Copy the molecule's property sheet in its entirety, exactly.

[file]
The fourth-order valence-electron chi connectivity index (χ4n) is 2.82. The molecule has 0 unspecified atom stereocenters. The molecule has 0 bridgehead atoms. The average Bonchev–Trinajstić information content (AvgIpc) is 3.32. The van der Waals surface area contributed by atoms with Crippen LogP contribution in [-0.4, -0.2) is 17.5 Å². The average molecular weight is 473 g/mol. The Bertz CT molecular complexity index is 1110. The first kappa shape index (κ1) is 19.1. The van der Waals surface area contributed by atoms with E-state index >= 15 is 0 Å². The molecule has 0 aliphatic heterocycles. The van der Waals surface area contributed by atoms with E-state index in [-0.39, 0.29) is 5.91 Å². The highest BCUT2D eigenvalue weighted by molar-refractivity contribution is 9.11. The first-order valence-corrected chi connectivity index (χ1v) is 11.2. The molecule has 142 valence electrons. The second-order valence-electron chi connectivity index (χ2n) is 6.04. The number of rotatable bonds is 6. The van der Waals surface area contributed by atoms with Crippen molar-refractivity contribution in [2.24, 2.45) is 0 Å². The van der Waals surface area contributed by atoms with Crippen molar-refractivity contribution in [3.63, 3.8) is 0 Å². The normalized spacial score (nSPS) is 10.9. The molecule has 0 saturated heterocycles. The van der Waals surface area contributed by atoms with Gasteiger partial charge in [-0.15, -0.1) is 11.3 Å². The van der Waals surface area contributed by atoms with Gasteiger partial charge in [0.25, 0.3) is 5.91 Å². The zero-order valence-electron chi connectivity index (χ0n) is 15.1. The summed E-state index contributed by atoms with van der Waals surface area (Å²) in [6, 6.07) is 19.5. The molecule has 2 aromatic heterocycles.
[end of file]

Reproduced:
The fourth-order valence-electron chi connectivity index (χ4n) is 2.82. The molecule has 0 unspecified atom stereocenters. The molecule has 0 bridgehead atoms. The average Bonchev–Trinajstić information content (AvgIpc) is 3.32. The van der Waals surface area contributed by atoms with Crippen LogP contribution in [-0.4, -0.2) is 17.5 Å². The average molecular weight is 473 g/mol. The Bertz CT molecular complexity index is 1110. The first kappa shape index (κ1) is 19.1. The van der Waals surface area contributed by atoms with E-state index >= 15 is 0 Å². The molecule has 0 aliphatic heterocycles. The van der Waals surface area contributed by atoms with E-state index in [-0.39, 0.29) is 5.91 Å². The highest BCUT2D eigenvalue weighted by molar-refractivity contribution is 9.11. The first-order valence-corrected chi connectivity index (χ1v) is 11.2. The molecule has 142 valence electrons. The second-order valence-electron chi connectivity index (χ2n) is 6.04. The number of rotatable bonds is 6. The van der Waals surface area contributed by atoms with Crippen molar-refractivity contribution in [2.24, 2.45) is 0 Å². The van der Waals surface area contributed by atoms with Crippen molar-refractivity contribution in [3.63, 3.8) is 0 Å². The normalized spacial score (nSPS) is 10.9. The molecule has 0 saturated heterocycles. The van der Waals surface area contributed by atoms with Gasteiger partial charge in [-0.15, -0.1) is 11.3 Å². The van der Waals surface area contributed by atoms with Gasteiger partial charge in [0.25, 0.3) is 5.91 Å². The zero-order valence-electron chi connectivity index (χ0n) is 15.1. The summed E-state index contributed by atoms with van der Waals surface area (Å²) in [6, 6.07) is 19.5. The molecule has 2 aromatic heterocycles.